- H. Ge, H. Tang, Y. Liang et al., “Rhein attenuates inflammation through inhibition of NF-κB and NALP3 inflammasome in vivo and in vitro,” Drug Design, Development and Therapy, vol. 11, pp. 1663–1671, 2017.
- Q. Zhao, X. Wang, A. Chen et al., “Rhein protects against cerebral ischemic-/reperfusion-induced oxidative stress and apoptosis in rats,” International Journal of Molecular Medicine, vol. 41, pp. 2802–2812, 2018.
- H. Suo, X. Zhao, Y. Qian et al., “Therapeutic effect of activated carbon-induced constipation mice with lactobacillus fermentum suo on treatment,” International Journal of Molecular Sciences, vol. 15, no. 12, pp. 21875–21895, 2014.
- G. Daniels and M. Schmelzer, “Giving laxatives safely and effectively,” MEDSURG Nursing, vol. 22, pp. 290–296, 2013.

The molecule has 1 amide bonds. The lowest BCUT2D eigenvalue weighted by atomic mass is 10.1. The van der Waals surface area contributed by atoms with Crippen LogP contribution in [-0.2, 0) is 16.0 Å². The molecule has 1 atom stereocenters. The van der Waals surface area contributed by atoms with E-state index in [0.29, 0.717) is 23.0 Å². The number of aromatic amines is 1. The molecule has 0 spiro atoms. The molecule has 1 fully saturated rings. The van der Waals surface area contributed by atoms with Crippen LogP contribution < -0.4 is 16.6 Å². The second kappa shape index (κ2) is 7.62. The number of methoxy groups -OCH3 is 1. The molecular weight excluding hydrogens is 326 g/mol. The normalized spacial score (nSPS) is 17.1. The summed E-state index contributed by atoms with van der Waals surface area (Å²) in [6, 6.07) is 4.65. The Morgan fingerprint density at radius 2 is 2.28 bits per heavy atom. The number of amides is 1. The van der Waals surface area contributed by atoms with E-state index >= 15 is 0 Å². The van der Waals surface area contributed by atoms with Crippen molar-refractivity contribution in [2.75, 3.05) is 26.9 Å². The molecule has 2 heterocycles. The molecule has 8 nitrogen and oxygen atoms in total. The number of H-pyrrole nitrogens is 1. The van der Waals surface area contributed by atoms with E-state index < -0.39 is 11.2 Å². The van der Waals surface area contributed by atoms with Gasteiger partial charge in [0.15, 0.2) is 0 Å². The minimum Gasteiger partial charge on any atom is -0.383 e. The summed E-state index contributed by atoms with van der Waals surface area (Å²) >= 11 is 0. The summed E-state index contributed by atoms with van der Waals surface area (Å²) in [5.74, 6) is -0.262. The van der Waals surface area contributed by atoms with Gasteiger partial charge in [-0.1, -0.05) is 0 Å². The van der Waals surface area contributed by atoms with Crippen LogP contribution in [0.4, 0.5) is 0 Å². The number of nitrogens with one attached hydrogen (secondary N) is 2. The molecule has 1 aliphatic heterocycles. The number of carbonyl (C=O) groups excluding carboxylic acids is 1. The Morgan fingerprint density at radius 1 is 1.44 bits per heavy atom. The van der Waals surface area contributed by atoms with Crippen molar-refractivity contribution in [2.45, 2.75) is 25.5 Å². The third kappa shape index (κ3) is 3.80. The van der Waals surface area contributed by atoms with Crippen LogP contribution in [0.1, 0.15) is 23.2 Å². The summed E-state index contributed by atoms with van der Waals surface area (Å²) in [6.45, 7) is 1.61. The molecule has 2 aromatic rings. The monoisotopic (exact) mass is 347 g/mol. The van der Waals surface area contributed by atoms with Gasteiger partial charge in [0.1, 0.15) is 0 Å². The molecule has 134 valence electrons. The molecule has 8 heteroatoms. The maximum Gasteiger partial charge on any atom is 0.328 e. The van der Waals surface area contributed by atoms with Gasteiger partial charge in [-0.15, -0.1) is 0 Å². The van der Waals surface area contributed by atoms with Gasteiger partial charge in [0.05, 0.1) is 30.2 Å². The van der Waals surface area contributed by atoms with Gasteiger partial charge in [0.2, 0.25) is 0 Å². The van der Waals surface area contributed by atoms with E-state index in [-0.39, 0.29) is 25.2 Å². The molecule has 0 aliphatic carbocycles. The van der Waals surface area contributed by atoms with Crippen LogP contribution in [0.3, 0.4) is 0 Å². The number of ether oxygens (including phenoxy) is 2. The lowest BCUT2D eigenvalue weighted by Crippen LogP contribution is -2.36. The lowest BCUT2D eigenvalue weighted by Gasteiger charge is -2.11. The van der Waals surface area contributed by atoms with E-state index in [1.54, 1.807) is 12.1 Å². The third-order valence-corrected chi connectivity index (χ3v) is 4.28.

- M. Y. Zhou, P. Jia, J. P. Chen et al., “Laxative effects of Salecan on normal and two models of experimental constipated mice,” BMC Gastroenterology, vol. 13, p. 52, 2013.
- B. Serrano-Falcón and E. Rey, “The safety of available treatments for chronic constipation,” Expert Opinion on Drug Safety, vol. 16, no. 11, pp. 1243–1253, 2017.
- J.-E. Kim, Y.-J. Lee, M.-H. Kwak et al., “Metabolomics approach to serum biomarker for loperamide-induced constipation in SD rats,” Laboratory Animal Research, vol. 30, no. 1, pp. 35–43, 2014.
- H. Lee-Robichaud, K. Thomas, J. Morgan, and R. L. Nelson, “Lactulose versus polyethylene glycol for chronic constipation,” Cochrane Database of Systematic Reviews, vol. 7, Article ID CD007570, 2010.